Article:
Trump Tells Supporters In North Carolina To Illegally Vote Twice To Test The System

The president suggested in an interview that people in the state of North Carolina should send in their votes and then vote in person.

Sept 3 (Reuters) — U.S. President Donald Trump suggested Wednesday that people in the state of North Carolina should vote twice in the November election, once in person and once by mail, although doing so is a crime.

“Let them send it in and let them go vote,” Trump said in an interview with WECT-TV in Wilmington, North Carolina, when asked about the security of mail-in votes. “And if the system is as good as they say it is then obviously they won’t be able to vote” in person.

Voting more than once in an election is illegal.

“President Trump outrageously encouraged” North Carolinians “to break the law in order to help him sow chaos in our election,” state Attorney General Josh Stein said in a tweet. “Make sure you vote, but do NOT vote twice! I will do everything in my power to make sure the will of the people is upheld in November.”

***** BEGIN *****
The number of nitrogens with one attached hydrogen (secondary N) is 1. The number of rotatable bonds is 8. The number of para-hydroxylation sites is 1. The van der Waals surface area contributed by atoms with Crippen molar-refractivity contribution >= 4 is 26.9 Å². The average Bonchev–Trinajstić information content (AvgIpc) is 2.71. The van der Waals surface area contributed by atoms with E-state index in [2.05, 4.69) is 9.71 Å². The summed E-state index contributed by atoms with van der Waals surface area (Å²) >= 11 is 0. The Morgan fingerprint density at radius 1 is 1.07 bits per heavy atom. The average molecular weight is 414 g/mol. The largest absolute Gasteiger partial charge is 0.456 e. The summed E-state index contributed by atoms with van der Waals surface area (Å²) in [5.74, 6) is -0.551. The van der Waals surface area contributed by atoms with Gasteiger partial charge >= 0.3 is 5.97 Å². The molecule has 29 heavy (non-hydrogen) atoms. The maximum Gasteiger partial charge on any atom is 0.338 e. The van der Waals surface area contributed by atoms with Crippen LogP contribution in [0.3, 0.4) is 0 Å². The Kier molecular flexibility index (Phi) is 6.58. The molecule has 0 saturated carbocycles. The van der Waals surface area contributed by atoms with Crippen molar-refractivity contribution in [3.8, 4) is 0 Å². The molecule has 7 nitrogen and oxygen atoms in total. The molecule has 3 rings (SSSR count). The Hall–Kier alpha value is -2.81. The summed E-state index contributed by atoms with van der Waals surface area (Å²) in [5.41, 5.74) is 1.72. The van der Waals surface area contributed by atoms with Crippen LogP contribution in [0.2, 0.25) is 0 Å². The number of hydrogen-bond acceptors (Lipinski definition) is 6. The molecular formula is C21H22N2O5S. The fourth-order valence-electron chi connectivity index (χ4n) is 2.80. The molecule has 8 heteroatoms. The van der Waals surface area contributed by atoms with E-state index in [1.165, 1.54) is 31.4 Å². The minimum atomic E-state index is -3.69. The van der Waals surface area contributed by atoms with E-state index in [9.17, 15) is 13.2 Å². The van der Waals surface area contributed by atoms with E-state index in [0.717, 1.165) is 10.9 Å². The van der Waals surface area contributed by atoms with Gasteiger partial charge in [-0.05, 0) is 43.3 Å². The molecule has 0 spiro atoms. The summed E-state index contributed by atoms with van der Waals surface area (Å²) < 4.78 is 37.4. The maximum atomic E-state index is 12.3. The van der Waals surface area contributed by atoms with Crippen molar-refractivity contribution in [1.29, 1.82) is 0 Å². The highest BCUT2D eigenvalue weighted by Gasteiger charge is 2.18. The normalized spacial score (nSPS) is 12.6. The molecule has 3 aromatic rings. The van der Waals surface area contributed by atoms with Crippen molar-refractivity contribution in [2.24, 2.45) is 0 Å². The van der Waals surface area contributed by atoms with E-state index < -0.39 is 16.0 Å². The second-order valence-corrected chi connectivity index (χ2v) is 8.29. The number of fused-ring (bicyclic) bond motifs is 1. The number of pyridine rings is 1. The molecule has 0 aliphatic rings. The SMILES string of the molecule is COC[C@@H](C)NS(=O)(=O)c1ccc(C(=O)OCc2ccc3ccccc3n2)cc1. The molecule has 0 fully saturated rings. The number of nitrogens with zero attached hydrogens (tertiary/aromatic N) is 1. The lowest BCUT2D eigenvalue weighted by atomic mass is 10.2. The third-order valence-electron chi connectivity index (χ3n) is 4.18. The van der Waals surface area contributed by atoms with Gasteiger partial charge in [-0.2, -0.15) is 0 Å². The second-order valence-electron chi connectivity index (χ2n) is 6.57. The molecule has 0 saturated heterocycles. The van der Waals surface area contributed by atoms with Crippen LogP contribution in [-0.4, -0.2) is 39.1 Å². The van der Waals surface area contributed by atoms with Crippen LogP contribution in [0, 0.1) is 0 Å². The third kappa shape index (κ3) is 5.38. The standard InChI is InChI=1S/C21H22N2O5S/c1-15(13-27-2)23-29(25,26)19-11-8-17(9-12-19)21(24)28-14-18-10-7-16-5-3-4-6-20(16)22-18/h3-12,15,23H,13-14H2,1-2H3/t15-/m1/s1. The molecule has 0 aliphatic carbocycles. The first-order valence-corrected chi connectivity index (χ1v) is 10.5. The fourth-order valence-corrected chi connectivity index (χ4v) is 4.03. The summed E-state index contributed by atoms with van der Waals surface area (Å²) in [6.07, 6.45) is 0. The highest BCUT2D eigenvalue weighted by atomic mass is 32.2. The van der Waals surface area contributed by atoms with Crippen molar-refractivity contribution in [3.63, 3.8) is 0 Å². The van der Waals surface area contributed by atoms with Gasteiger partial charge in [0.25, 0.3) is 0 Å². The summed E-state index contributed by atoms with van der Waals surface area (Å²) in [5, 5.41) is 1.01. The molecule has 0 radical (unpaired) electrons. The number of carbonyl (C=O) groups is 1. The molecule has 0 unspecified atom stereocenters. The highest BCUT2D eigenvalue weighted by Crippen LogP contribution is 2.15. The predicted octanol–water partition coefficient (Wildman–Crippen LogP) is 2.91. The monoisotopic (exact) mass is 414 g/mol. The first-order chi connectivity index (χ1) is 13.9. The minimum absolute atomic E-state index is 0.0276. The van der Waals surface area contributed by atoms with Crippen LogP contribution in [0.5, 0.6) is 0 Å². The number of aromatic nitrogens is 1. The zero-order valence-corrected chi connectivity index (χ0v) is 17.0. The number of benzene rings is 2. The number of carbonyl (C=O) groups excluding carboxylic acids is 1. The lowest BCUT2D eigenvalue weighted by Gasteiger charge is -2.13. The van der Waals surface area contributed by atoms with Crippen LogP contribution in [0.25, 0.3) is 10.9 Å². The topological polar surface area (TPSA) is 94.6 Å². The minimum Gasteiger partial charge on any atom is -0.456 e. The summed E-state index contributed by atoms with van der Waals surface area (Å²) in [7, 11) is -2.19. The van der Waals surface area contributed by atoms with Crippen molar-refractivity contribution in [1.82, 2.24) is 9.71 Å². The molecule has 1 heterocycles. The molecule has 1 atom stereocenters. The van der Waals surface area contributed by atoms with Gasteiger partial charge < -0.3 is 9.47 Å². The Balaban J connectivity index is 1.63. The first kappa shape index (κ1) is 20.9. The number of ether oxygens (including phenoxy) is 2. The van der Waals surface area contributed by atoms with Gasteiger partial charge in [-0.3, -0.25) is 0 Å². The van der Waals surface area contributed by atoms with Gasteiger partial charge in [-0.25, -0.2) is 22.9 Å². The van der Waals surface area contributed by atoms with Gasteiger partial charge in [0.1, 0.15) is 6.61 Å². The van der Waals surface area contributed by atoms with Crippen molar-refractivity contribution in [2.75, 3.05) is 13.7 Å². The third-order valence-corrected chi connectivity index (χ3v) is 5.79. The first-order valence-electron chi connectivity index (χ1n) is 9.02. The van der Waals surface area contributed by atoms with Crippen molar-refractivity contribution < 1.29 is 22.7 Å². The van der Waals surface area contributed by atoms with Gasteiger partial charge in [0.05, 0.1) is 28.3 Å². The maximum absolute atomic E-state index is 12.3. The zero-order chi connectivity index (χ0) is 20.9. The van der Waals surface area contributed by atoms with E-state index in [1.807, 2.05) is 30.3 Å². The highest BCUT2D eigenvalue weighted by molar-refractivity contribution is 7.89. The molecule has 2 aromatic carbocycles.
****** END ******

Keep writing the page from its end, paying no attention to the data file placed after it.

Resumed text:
U.S. Attorney General William Barr told CNN that Trump “was trying to make the point that the ability to monitor this system is not good.” Told that voting twice is illegal, he said, “I don’t know what the law in the particular state says.”

Barr said mail-in ballots for the Nov. 3 election could be vulnerable to fraud, echoing an argument Trump has made to denounce the use of voting by mail.

Trump has previously said the voting method is susceptible to large-scale fraud, although experts say voter fraud of any kind is extremely rare in the United States.

Voting by mail is not new in the United States — nearly one in four voters cast presidential ballots in 2016 that way.

A record number of mail-in ballots are expected for the Nov. 3 election due to concerns about in-person voting during the coronavirus pandemic.

Trump has accused Democrats of trying to steal the election by pushing the use of mail-in voting. The re-election campaign of Trump has recently sued states like New Jersey and Nevada for expanding access to mail-in voting.

Democrats have said Trump and fellow Republicans are attempting to suppress the vote to help their side.

(Reporting by Kanishka Singh and Ann Maria Shibu in Bengaluru; Editing by Raju Gopalakrishnan and William Mallard)

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